Minnesota looked like it erased a painful week when Mitch Leidner found Drew Wolitarsky for an apparent 23-yard game-winning touchdown with 19 seconds to play against No. 15 Michigan. Instead, Wolitarsky was ruled down at the one-yard line. Two plays later, Leidner found himself stuffed by a host of Michigan defenders on a sneak, and the Gophers’ heart-wrenching week only got worse with a 29–26 loss to the Wolverines on Saturday night at TCF Bank Stadium in Minneapolis.
After losing starting quarterback Jake Rudock to an injury in the third quarter, sophomore backup Wilton Speight helped commandeer the eventual game-winning drive with a touchdown pass to wide receiver Jehu Chesson with 4:57 remaining and a two-point conversion to Amara Darboh.
With the win, Michigan took back the coveted Little Brown Jug, the trophy the two teams have played for since 1892. The Wolverines will keep it at least through 2016, as the teams aren’t slated to play again until 2017.
Below are three thoughts on Michigan’s survival victory, which keeps it in the hunt for a Big 10 title.
1. It’s gone from sad to heartbreaking for Minnesota
The health-induced retirement of Minnesota coach Jerry Kill cast a pall over the university earlier this week. The 54-year-old head coach was a veteran of tough head coaching jobs (Saginaw State, Emporia State, Southern Illinois, Northern Illinois) before bringing his refreshing vigor and enthusiasm to a university without a proud recent football tradition. It was “Jerrysota” with Kill on campus, and he helped elevate the team from three wins in his first season to eight wins in 2013 and 2014 (he sat out a chunk of the 2013 season after suffering a series of seizures). Beloved by the community, Minnesota wanted Kill to coach the team as long as he was able. Unfortunately, his health prevented him from even finishing the 2015 season.
So it was up to the interim replacement, Tracy Claeys, one of Kill’s longtime assistants, to lead the team into an emotional matchup against Michigan. Despite a choppy performance from Leidner at quarterback, the Gophers showcased a balanced offense and astoundingly outgained Michigan 461–296. Swallowing up 6.8 yards per play, the Gophers looked primed for an upset that the program starved for after Kill’s retirement.
They almost got their wish when Wolitarsky appeared to score. Minnesota looked like it had gone ahead with 23 seconds remaining before he was called down at the one-yard line following a review. Leidner then tossed an incomplete pass on first-and-goal after some questionable clock management—the Gophers let 12 seconds run off before snapping the ball—leaving Minnesota one final chance to finish the upset. Claeys called for a QB sneak inside the one, which Michigan’s behemoth defensive line stuffed easily to preserve its 29–26 lead.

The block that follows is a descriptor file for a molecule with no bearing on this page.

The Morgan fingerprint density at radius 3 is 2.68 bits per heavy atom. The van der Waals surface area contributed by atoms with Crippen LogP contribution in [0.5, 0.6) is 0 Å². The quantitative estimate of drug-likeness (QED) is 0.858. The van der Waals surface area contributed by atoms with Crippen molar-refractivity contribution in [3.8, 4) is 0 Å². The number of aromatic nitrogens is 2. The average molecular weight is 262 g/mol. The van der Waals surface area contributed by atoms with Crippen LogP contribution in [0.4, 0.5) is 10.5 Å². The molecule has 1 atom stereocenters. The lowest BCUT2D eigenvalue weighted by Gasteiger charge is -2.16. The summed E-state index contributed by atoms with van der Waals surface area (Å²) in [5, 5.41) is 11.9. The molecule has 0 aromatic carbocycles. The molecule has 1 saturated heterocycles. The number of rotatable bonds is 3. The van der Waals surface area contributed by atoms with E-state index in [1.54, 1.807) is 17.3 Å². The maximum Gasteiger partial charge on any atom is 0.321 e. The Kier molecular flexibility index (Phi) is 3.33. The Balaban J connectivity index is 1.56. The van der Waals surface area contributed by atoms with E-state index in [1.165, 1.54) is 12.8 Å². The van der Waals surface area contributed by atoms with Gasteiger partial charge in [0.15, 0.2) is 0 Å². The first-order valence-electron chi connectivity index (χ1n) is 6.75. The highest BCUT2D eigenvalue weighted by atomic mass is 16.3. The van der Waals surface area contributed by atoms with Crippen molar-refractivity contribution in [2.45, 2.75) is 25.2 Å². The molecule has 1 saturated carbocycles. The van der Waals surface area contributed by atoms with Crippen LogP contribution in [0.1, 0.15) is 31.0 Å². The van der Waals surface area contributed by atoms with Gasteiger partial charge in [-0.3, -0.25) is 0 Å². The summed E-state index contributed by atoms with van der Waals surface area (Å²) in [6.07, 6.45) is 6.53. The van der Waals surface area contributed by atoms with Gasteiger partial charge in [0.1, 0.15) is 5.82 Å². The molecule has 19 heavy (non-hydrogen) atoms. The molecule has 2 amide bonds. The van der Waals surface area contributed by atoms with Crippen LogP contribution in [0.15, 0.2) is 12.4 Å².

It was so close for a team yearning for a trademark Big Ten win. Instead, that one painful yard will loom over the team for the rest of the season.
2. Michigan was saved by some unlikely players
Before the season started, Michigan coach Jim Harbaugh refused to specify whether senior transfer Rudock or junior Shane Morris would start opening night against Utah. Rudock was the eventual selection, and remained the starter through the first eight games of the year. When Rudock exited the game with a third-quarter injury, it was Speight, not Morris, who replaced him.
Michigan clung mostly to the running game with Speight in the game—he attempted only six passes after entering with 4:40 remaining in the third quarter—but he completed two pivotal passes on the game-winning drive (including the touchdown strike to Chesson) to put Michigan up with 4:57 remaining.
The running game has been anchored primarily by De’Veon Smith and Derrick Green, but it was senior Drake Johnson, an Ann Arbor native, who picked up a crucial first down on the game-winning drive and was the Wolverines’ leading rusher for the night. While Smith and Green combined for a dismal 18 yards on 13 carries, Johnson rushed for 55 yards on 10 carries, his best performance in a high-leverage game this season.
If Michigan continues to compete for a Big Ten title, the contributions of Speight and Johnson in a pivotal game shouldn’t be forgotten.
3. Michigan got a scare, but is still in the hunt
The Wolverines were thoroughly outgained and outmuscled at points. Minnesota was the better team for a large chunk of the first half and looked like it earned a hard-fought victory.
Yet Michigan still won.
With losses to Utah (a playoff contender) and Michigan State (in one of the craziest endings in the history of college football), Michigan remains one of the most fearsome teams in the nation. Depending on the severity of Rudock’s injury and the viability of its run offense, the Wolverines still appear to be a legitimate threat to Ohio State when the teams meet on Nov. 28. With Indiana, Rutgers and Penn State sitting between them and the Buckeyes, Michigan should be 9–2 entering that matchup.
The depth appears to be there, as does the toughness it takes to win games that the Wolverines would have likely lost last season.